How to Remove Lead from Water?
What is Lead?
Lead is a a toxic heavy metal, for many years it was widely used in a variety of products. These included cosmetics, paint, solder, pipes, valves, fittings and plumbing. Canadian municipalities began phasing out the use of lead in service piping to properties in the 1960's. The National Plumbing Code permitted the use of lead until 1975 and lead solder until 1986. Restrictions on lead content in brass fittings are much more recent with the newest requirements implemented in 2013. Health Canada published revised guidelines concerning lead in Canadian drinking water on March 8, 2019. The most significant change is the reduction of the maximum allowable concentration (MAC) of lead in drinking water, from 0.01 mg/L (set in 1992) to 0.005 mg/L.
What is the Concern about Lead?
Lead is toxic and can be harmful to human health, even in small amounts. It can pose a significant public health risk if ingested or dissolved in drinking water. Scientists agree there is no level of lead that is considered safe, and Health Canada recommends reducing levels as much as possible. Lead exposure, even at low levels, is especially risky for fetuses, babies and young children because it interferes with brain development. In adults lead exposure can also cause increased blood pressure or kidney problems.
Exposure Risks for Children
- Delays in physical development
- Reduced intelligence & IQ
- Delays in physical development
- Attention disorders
- Behavioral problems
- Effects on neurodevelopment
How Can I Test my Water for Lead?
To check for lead in water, it is important to know the source of your water. If you have a municipal water source, you can contact your municipality for information on testing in your city. If you live in the country, there are options to test with Licensed Laboratories, Water Treatment Dealers and local Health Units will have information on lead in your area. There is also an option for Single Use Lead Test Kits which can identify the presence of Lead and is a good place to start if you are concerned about Lead in your water. If you looking for assistance, a certified water treatment specialist can help.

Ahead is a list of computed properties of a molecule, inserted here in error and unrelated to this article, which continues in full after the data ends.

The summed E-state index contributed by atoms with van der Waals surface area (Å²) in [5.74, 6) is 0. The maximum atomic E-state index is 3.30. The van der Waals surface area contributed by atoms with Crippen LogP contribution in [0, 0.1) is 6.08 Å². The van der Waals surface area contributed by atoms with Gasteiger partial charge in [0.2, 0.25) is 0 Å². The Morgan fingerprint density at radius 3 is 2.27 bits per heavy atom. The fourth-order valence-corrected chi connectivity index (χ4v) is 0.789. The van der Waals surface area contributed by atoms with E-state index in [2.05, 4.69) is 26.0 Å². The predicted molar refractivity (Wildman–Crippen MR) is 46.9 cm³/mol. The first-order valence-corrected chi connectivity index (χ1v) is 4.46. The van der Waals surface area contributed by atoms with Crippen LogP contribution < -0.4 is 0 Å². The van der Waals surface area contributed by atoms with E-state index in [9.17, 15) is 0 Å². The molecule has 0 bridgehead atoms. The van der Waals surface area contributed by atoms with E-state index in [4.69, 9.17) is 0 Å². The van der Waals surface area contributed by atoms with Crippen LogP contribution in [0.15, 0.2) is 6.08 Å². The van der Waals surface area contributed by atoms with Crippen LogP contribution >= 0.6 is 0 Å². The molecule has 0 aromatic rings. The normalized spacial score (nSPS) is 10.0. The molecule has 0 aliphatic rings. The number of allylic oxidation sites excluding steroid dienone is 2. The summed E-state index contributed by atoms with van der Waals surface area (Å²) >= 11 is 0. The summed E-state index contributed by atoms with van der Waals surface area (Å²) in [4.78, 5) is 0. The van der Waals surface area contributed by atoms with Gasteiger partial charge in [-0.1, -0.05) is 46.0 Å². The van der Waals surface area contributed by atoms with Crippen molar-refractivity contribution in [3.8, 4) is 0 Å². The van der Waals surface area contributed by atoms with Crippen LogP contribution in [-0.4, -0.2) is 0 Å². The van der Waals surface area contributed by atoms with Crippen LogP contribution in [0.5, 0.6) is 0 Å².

Recent News about Lead in Canada
Hundreds of thousands of Canadians could be consuming tap water laced with high levels of lead leaching from aging infrastructure and plumbing, a large collection of newly released data and documents reveals. It’s a key conclusion of a year-long investigation by more than 120 journalists from nine universities and 10 media organizations, including Global News and Concordia University’s Institute for Investigative Journalism.
Guidelines have been put in place by the Quebec government to ensure the safety of all personnel and students, asking that schools respect the guidelines put in place by Health Canada. On Oct. 23, 2019 the government announced they would become the first province to adopt the new acceptable minimal concentration of lead in drinking water — five micrograms per litre (5ug/L).
“There was a report put out in 2017 for three Island schools that exceeded lead levels in their drinking water, and that was done with an independent agency. There is definitively lead piping on Manitoulin Island and that’s scattered through a lot of the older communities, unfortunately,” said Jeff Wahl of Mindemoya-based Wahl Water, a company that offers water treatment products and home testing services.
A year-long investigation by more than 120 journalists from nine universities and 10 media organizations, including the Toronto Star and the Institute for Investigative Journalism, collected test results that properly measure exposure to lead in 11 cities across Canada. Out of 12,000 tests since 2014, one third — 33 per cent —exceeded the national safety guideline of 5 parts per billion.
How Can I Remove Lead from Water?
The Canadian Water Quality Association (CWQA) recommends point-of-use Reverse Osmosis, Distillation and Activated Block Carbon filtration (for use only at pH 6.5 to 8.5) units to reduce lead in drinking water. Lead removal at or closest to the point of use is the most effective strategy. It is important the product or filtration device is marked certified to NSF/ANSI 53 or NSF/ANSI 58. These certifications are widely recognized voluntary consensus standards for evaluating and certifying drinking water treatment systems and reverse osmosis systems for the reduction of contaminants, including lead from drinking water.